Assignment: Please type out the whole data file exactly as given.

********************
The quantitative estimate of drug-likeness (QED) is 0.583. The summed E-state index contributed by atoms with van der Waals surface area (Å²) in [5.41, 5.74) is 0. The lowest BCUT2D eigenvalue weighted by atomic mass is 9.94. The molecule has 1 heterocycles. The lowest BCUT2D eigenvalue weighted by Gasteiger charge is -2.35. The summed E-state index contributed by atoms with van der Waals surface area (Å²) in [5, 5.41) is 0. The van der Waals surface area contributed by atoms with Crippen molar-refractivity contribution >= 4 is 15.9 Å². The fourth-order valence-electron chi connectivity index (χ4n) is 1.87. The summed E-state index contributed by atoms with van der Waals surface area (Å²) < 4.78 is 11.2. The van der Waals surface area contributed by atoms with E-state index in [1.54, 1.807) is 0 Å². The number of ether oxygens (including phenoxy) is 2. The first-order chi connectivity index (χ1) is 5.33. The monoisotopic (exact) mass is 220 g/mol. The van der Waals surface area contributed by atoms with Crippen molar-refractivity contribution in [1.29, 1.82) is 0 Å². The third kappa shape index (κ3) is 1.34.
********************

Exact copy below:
The quantitative estimate of drug-likeness (QED) is 0.583. The summed E-state index contributed by atoms with van der Waals surface area (Å²) in [5.41, 5.74) is 0. The lowest BCUT2D eigenvalue weighted by atomic mass is 9.94. The molecule has 1 heterocycles. The lowest BCUT2D eigenvalue weighted by Gasteiger charge is -2.35. The summed E-state index contributed by atoms with van der Waals surface area (Å²) in [5, 5.41) is 0. The van der Waals surface area contributed by atoms with Crippen molar-refractivity contribution >= 4 is 15.9 Å². The fourth-order valence-electron chi connectivity index (χ4n) is 1.87. The summed E-state index contributed by atoms with van der Waals surface area (Å²) < 4.78 is 11.2. The van der Waals surface area contributed by atoms with E-state index in [1.54, 1.807) is 0 Å². The number of ether oxygens (including phenoxy) is 2. The first-order chi connectivity index (χ1) is 5.33. The monoisotopic (exact) mass is 220 g/mol. The van der Waals surface area contributed by atoms with Crippen molar-refractivity contribution in [1.29, 1.82) is 0 Å². The third kappa shape index (κ3) is 1.34.